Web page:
Cox regression analysis was performed to test association between each parameter and the treatment free survival of 59 CLL patients. HR: hazard ratio; CI: confidence interval.

heterogeneity and likely mediating off-target DNA damage which contributes to clonal evolution. In conclusion, our data show in vivo activity of AID in CLL samples as reflected by a diverse set of IgV and Sμ sequences and the accumulation of unique mutations in the CD86+ CLL subset. This CD86 positive CLL subset represented the proliferating CLL fraction, accumulated dsDNA breaks, and predicted for shorter treatment free survival.

Materials and methods CLL samples Peripheral blood samples from CLL patients from our outpatient care facility at the IIIrd Medical Department were collected upon informed consent in accordance with the Declaration of Helsinki and upon approval by the ethics committee of Salzburg, Austria (ref. no. 415-E/1287/8–2011). For time to treatment analysis, samples from 59 previously untreated patients (Supporting Information Table 1) were collected or thawed from our biobank after confirming that freezing and thawing of samples does not influence CD86 expression values (Supporting Information Fig. 2). At the time of study, median time from diagnosis was 48 months. The assessment of immunoglobulin heavy chain variable region (IgVH) mutational status, CD38 expression, chromosomal aberrations (del17p, del11q, del13q, and Tri12), and Rai staging were performed as previously described [47]. PBMCs were separated by density centrifugation using Biocoll (Biochrom AG). CLL cells were isolated by untouched magnetic cell sorting (EasySep, StemCell Tech), and purity was assessed by CD5CD19 staining using flow cytometry.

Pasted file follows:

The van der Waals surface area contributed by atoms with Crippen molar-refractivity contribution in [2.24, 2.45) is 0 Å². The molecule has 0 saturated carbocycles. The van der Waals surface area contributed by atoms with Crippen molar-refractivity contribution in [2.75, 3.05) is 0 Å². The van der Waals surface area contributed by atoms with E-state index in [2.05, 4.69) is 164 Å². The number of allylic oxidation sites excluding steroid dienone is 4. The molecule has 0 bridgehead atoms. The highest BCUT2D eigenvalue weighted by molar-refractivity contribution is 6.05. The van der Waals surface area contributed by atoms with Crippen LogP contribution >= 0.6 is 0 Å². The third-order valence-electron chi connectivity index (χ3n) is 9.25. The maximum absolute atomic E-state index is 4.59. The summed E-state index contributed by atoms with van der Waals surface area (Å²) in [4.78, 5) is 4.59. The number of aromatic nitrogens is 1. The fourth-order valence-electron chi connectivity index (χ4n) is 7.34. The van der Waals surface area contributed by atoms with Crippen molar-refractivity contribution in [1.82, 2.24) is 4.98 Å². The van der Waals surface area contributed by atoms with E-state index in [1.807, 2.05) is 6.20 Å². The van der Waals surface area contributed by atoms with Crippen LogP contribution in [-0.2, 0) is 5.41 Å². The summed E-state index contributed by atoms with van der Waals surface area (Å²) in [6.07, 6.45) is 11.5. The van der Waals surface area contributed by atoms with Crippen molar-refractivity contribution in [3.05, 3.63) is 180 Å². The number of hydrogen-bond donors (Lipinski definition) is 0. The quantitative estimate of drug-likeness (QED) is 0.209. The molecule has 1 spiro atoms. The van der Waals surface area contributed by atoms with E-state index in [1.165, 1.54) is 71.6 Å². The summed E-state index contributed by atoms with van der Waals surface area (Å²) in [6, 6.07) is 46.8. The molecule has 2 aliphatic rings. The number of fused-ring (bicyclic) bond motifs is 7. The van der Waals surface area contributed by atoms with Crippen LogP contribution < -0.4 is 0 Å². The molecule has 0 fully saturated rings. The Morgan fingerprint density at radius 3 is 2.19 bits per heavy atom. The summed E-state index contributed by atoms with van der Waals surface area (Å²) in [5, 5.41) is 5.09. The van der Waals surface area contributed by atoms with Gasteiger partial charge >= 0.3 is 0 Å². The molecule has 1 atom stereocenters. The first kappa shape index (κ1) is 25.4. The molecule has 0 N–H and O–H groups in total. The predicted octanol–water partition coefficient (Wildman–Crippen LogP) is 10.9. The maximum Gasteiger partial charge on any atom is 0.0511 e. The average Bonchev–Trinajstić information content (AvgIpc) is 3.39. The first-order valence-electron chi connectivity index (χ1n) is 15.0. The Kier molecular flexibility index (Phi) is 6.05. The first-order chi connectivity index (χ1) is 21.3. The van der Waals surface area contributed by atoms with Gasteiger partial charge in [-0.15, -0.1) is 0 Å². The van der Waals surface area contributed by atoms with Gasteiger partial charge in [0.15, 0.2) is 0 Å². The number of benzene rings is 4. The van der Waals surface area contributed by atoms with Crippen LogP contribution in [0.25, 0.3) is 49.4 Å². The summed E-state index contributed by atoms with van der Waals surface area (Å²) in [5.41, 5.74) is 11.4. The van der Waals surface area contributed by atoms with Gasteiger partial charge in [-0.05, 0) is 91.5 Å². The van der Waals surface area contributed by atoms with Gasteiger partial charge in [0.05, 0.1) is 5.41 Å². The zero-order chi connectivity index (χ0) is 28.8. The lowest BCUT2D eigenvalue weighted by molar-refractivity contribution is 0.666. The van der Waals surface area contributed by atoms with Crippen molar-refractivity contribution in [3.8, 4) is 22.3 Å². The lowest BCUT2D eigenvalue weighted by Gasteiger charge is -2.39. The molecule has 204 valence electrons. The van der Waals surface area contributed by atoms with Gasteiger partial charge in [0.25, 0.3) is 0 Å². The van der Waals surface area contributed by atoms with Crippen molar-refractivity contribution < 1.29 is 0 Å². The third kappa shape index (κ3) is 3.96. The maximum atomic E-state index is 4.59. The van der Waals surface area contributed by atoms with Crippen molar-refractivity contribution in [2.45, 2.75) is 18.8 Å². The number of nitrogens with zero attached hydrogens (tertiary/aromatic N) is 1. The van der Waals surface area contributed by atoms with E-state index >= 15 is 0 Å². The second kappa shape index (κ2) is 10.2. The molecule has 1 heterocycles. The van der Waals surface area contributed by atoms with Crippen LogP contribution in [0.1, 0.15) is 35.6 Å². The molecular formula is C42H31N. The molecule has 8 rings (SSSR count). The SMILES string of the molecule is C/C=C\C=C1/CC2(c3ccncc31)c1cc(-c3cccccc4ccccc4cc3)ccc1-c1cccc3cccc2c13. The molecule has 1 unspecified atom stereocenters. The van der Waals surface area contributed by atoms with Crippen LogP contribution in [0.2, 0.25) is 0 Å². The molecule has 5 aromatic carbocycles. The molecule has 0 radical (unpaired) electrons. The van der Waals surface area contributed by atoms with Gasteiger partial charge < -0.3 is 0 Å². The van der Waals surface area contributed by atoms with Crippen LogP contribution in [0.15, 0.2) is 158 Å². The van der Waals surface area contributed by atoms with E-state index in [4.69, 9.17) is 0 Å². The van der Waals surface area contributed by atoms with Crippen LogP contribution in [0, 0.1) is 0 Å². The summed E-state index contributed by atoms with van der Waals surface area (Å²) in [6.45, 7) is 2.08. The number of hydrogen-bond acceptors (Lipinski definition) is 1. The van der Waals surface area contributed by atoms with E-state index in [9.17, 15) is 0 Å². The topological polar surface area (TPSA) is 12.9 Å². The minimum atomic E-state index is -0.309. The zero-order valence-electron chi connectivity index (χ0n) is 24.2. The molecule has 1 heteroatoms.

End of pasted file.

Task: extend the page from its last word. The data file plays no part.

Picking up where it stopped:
Flow cytometry and cell sorting For flow cytometry, the following antibodies were used: Polyclonal Rabbit FITC anti-human IgG F(ab )2 (DAKO), PE antihuman CD86 and isotype control (Biolegend), Alexa Fluor 488 anti-human CD86 and isotype control (Biolegend), Alexa Fluor  C 2014 The Authors. European Journal of Immunology published by WILEY-VCH Verlag GmbH & Co. KGaA Weinheim

647 anti-human CD19 (ebioscience), PE anti-human CD184 and isotype control (BD-Pharmingen), allophycocyanin-Alexa Fluor 700 anti-human CD5 (Beckman Coulter), FITC anti-human CD5 (Beckman Coulter), FITC anti-human Ki67 and isotype control (BD-Pharmigen). For intracellular Ki67 staining, cells were stained for CD5, CD19, CD86 prior to fixation and permeabilization using the Cytofix/Cytoperm Fixation/Permeabilization Kit (BDPharmigen). For cell cycle analysis, cells were stained with antibodies for CD5, CD19, and CD86 and washed twice with ice cold PBS prior to fixation in 80% EtOH for 30 min. Cells were washed twice in ice cold PBS and incubated in 1 μg/mL DAPI 0.1% Triton X-100 solution for 30 min and immediately analyzed by flow cytometry. Cells were analyzed on a Gallios Flow Cytometer (Beckman Coulter). For sorting of CD86+ CLL cells, cells were stained using CD5-FITC and CD86-PE antibodies and CD86 positive cells were purified on an Epics Altra Cell Sorter (Beckman Coulter).